National / Politics

Deputy PM Taro Aso says he invited 100 to 200 supporters to Tokyo cherry blossom party

Kyodo

Deputy Prime Minister Taro Aso said Thursday he had invited between 100 and 200 supporters to attend this year’s edition of a publicly funded cherry blossom-viewing party at the center of a growing scandal.

Opposition parties have been stepping up criticism that the annual event, which is supposed to honor athletes, celebrities and others for their accomplishments, has been used to entertain supporters of ruling lawmakers as part of election campaigning.

When pressed to release the guest list during a parliamentary session, Aso said, “We don’t have those records.”

The annual cherry blossom-viewing event, held since 1952 at a Tokyo park, has come under intense scrutiny due to revelations that hundreds of supporters of Prime Minister Shinzo Abe were invited.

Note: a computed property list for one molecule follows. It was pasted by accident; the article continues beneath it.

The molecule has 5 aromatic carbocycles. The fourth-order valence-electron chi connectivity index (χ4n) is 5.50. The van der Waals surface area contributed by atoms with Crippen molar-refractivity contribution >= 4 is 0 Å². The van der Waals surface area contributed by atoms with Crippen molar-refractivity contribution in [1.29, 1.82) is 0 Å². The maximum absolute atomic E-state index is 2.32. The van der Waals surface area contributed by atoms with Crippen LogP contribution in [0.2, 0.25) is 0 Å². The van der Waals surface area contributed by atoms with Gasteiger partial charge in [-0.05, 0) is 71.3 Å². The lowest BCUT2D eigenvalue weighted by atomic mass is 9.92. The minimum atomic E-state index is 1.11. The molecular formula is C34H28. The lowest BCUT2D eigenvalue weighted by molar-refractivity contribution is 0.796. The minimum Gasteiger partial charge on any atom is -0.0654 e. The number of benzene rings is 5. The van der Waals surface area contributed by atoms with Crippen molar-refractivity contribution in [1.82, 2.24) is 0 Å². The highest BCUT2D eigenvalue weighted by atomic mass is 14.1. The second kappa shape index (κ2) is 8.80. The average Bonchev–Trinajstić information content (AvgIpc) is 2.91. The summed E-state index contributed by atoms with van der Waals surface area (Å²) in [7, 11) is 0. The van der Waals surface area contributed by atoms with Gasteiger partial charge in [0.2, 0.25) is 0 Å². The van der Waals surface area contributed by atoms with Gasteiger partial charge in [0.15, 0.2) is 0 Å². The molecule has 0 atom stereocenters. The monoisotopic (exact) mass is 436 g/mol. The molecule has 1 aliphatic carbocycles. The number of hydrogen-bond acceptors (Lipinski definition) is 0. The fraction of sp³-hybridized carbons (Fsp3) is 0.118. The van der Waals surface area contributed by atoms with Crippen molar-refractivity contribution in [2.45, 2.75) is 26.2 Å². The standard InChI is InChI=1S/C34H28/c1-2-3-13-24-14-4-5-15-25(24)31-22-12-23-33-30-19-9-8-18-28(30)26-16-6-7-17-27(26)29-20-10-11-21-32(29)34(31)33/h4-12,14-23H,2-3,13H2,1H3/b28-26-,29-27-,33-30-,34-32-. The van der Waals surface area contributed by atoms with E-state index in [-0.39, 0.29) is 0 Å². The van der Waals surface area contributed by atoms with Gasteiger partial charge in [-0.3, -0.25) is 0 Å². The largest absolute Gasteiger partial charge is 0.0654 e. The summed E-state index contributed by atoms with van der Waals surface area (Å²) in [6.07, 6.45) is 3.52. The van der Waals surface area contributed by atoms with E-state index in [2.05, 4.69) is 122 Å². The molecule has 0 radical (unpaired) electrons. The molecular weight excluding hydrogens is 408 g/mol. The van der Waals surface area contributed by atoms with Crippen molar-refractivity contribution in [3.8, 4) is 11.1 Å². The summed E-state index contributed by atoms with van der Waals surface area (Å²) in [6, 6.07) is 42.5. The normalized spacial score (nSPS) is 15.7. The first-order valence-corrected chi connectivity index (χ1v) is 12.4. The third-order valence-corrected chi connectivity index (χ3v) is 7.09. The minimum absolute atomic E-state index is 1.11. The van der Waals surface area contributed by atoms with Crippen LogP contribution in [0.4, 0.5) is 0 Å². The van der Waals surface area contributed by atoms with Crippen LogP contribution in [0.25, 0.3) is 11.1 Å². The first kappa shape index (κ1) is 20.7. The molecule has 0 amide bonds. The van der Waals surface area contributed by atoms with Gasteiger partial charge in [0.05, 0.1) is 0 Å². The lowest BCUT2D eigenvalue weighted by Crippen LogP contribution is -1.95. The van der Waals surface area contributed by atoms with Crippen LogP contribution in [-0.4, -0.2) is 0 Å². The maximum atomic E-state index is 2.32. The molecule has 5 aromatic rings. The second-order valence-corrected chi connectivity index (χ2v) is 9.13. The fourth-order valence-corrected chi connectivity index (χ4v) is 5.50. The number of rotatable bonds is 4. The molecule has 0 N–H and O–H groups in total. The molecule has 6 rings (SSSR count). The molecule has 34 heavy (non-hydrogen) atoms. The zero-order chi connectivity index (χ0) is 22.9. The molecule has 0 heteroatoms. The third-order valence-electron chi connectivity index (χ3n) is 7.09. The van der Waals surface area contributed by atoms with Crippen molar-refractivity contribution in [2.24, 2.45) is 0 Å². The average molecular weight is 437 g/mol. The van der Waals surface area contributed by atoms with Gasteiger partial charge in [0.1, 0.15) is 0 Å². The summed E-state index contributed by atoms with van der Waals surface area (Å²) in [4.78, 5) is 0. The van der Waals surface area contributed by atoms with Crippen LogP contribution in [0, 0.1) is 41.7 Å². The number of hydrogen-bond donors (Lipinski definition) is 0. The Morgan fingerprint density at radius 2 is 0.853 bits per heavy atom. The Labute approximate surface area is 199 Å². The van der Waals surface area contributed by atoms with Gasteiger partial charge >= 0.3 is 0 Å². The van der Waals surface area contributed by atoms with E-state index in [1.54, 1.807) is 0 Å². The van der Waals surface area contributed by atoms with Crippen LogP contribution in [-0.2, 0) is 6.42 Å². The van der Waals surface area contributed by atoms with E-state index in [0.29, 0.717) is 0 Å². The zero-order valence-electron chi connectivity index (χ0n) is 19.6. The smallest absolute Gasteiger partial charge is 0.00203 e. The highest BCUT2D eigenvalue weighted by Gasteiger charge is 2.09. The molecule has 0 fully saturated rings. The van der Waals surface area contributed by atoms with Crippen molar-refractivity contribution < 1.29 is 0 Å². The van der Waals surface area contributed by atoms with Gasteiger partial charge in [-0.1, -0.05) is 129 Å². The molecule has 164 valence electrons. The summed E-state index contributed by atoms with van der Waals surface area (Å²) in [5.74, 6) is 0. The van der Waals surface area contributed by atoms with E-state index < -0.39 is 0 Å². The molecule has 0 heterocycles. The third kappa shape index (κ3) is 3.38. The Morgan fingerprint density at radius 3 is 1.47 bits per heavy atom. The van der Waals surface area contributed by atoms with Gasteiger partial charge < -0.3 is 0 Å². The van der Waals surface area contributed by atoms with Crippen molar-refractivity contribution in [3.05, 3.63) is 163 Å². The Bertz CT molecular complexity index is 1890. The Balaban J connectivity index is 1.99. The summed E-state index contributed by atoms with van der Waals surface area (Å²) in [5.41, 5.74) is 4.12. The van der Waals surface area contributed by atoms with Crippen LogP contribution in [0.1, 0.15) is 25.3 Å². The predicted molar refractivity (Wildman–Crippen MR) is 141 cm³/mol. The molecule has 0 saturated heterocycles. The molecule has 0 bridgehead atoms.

It has been revealed that the prime minister was allowed to invite about 1,000 people to this year’s event, while a combined 1,000 were recommended by Aso, Chief Cabinet Secretary Yoshihide Suga and Suga’s deputies.

The government plans to review the guest selection process, which has been criticized for its lack of transparency.

The handling of the list has also come under the spotlight as government officials have told the Diet that it had already been discarded.

When soliciting recommendations, the government made a request to avoid recommending the same people, Suga said Thursday. But he admitted that some people recommended by his side were on the guest list for many years.

“It wasn’t appropriate,” the top government spokesman said at a regular news conference.

Abe had said he was not involved in the guest selection process but admitted Wednesday that he expressed his “opinion” regarding who to invite when consulted by his office.

The apparent change in his statement prompted opposition party lawmakers to call for further explanation. “It only deepened our suspicion,” Kazuhiro Haraguchi, Diet affairs chief of the Democratic Party for the People, told reporters.

Under the Abe administration, the number of guests has grown and the prime minister himself has said he needs to reflect on the increase.